Transition: Today we will consider 3 dimensions of Jesus as the Door. The first aspect to think about is…

The Door of Division (vv.7-9a)

John 10:7–9a ESV:2016
7 So Jesus again said to them, “Truly, truly, I say to you, I am the door of the sheep. 8 All who came before me are thieves and robbers, but the sheep did not listen to them. 9 I am the door. If anyone enters by me, he will be saved and will go in and out and find pasture.

A form of Quarantine

1. A door creates a division: Some people are outside and some are inside.
As we are told to “stay home”, the intent is not to deprive us of freedom, but to separate us from that which could harm us or others.
This virus is insidious because one can’t tell from appearances if another person has it or not. Many carry the virus without manifesting symptoms, but that does not mean that they are safe.
2. While we can’t separate the healthy from the unhealthy by appearance, nevertheless there is a real difference between those who are positive from those who are negative.
3. Likewise, opinions about Jesus separates people into 2 groups.
a. “Thus the people were divided because of Jesus” (John 7:43).
b. “So they were divided” (9:16).
c. “The Jews who heard these words were again divided” (10:19).
d. Those who follow Christ don’t belong to this world, nor do they live like the world, and this causes the people of the world to hate them (John 16:18–25).
Transition: Verse 9 of today’s text uses a powerful word to describe the difference between the 2 sides of the door.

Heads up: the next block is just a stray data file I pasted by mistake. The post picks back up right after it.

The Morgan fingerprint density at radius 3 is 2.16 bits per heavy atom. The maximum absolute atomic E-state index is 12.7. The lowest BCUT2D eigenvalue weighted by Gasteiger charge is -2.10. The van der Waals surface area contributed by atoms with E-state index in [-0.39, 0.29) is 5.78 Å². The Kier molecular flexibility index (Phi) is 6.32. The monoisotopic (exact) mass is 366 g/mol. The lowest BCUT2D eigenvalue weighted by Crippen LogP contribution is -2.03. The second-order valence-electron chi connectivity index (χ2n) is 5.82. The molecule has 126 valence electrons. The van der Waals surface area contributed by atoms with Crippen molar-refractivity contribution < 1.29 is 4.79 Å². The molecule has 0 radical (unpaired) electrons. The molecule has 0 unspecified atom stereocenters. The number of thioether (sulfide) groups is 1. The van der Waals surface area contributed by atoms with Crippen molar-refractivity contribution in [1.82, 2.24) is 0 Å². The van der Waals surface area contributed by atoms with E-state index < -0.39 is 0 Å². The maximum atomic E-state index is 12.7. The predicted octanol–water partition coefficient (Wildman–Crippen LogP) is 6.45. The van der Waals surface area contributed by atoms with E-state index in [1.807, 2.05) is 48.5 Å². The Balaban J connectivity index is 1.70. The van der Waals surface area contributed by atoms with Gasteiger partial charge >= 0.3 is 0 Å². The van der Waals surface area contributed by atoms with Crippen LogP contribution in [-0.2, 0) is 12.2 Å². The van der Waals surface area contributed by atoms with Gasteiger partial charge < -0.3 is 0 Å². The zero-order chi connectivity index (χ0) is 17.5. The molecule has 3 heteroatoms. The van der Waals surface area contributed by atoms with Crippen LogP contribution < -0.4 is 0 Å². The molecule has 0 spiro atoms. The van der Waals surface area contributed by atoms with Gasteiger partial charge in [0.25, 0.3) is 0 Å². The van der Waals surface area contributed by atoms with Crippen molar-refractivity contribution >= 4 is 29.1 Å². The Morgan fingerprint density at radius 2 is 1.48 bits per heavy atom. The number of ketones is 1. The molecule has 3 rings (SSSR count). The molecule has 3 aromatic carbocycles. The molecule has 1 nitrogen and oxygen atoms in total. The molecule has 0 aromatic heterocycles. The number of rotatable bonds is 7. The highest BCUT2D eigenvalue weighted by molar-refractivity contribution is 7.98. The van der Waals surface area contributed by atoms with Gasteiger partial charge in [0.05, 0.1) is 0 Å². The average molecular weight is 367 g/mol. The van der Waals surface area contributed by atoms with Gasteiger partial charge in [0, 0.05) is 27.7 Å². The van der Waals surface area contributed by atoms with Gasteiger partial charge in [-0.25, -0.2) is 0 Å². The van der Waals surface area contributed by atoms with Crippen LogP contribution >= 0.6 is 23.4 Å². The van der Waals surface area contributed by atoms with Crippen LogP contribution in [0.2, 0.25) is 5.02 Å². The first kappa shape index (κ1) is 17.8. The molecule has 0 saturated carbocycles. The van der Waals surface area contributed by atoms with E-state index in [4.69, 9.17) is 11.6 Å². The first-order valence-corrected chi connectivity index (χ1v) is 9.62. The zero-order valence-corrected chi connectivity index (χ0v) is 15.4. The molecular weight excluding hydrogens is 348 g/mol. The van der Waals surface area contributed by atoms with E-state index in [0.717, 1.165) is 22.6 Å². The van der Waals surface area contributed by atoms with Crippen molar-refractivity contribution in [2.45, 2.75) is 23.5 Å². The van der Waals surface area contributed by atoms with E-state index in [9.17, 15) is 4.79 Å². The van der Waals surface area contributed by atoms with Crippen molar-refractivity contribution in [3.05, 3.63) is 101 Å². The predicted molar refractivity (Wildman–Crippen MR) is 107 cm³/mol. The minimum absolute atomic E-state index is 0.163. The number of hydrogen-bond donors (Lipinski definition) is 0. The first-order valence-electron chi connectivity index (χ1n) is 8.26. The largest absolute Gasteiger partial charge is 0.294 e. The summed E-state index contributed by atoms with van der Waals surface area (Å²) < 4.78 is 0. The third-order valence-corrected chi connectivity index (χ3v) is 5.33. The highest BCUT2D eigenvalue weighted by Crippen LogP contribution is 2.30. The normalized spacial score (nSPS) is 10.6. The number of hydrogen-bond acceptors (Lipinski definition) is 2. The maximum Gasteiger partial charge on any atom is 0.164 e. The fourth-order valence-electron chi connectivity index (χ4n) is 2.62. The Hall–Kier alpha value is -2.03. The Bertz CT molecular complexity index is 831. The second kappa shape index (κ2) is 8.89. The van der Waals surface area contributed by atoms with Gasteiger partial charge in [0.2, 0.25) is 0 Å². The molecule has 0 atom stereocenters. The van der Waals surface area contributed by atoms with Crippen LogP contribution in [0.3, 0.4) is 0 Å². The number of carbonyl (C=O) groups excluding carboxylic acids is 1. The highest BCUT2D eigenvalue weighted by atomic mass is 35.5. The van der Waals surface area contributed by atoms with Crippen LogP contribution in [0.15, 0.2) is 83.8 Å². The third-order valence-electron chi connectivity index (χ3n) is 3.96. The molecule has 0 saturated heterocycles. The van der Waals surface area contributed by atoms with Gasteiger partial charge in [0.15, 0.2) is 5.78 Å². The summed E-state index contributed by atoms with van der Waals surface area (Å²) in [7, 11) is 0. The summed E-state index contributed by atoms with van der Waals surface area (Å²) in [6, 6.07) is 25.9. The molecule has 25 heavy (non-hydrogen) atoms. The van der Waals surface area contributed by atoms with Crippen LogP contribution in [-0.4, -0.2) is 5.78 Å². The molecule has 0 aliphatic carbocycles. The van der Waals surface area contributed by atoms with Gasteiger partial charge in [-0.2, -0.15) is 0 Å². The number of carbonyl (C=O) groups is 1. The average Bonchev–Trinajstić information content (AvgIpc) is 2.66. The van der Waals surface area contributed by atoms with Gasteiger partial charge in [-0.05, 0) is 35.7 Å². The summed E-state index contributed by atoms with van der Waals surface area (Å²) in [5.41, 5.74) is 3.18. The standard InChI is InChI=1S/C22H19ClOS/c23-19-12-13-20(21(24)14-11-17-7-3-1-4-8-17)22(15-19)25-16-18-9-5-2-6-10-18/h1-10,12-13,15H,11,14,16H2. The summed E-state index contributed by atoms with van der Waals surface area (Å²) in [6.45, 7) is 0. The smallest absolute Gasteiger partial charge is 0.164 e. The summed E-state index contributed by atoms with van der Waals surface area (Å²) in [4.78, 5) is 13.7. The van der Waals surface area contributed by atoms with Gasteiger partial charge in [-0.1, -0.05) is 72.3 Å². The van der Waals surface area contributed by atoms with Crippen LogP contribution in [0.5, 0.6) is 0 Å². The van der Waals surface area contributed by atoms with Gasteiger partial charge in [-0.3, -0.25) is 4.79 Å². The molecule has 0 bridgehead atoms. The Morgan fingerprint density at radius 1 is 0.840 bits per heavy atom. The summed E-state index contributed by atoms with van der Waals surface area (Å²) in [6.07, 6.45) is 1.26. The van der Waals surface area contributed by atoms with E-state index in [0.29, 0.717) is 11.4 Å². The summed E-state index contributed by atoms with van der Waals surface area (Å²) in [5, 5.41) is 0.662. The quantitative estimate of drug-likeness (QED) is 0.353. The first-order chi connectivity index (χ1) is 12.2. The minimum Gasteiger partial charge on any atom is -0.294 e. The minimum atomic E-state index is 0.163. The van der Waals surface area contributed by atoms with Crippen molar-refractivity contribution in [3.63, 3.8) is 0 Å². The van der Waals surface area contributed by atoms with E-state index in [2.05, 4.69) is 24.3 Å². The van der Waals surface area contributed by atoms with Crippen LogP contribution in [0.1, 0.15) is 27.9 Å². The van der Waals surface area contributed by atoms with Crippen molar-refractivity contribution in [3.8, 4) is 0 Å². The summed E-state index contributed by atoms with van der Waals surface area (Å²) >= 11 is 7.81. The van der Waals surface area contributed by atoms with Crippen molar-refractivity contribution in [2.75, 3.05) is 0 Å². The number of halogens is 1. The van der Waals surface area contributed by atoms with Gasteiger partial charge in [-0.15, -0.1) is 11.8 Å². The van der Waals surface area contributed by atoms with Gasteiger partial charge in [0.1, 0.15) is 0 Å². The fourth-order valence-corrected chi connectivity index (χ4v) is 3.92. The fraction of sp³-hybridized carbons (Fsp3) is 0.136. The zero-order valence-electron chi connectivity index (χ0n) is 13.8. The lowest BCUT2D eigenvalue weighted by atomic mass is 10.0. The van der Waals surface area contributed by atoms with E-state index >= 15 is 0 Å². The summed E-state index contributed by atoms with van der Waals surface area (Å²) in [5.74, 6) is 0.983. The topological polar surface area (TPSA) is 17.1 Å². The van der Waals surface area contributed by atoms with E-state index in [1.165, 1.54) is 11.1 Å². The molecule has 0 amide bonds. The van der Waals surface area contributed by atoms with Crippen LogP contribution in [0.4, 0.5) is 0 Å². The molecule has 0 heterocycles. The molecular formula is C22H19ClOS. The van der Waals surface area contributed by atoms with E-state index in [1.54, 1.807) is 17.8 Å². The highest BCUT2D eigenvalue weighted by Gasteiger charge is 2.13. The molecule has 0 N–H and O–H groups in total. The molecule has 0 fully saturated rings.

The Door of Salvation (v.9b)

John 10:9b ESV:2016
9 I am the door. If anyone enters by me, he will be saved and will go in and out and find pasture.
There are many people that if you asked, “are you saved?” would respond “saved from what?”

Saved from Death

1. We are surrounded by dozens or hundreds of viruses, bacteria and diseases. We generally live as if we are exempt from any terminal condition. We are blissfully dismissive of the dangers we encounter daily.
2. Today we are living through a pandemic and several are anxious about exposure to the Corona virus. But hardly any of us have had a single thought in the past week of cancer, car accident, fire, stroke, terrorism, violence or any of the other ways we could be ushered into eternity. I don’t mean to be morbid, but the thought that is attributed to Benjamin Franklin reminds us that “in this world nothing can be said to be certain, except death and taxes.” We are being naïve to believe that if I can just avoid Covid-19, I will live until a ripe, old age.
3. Eventually we all succumb to physical death, but Jesus offers salvation from spiritual (or second) death.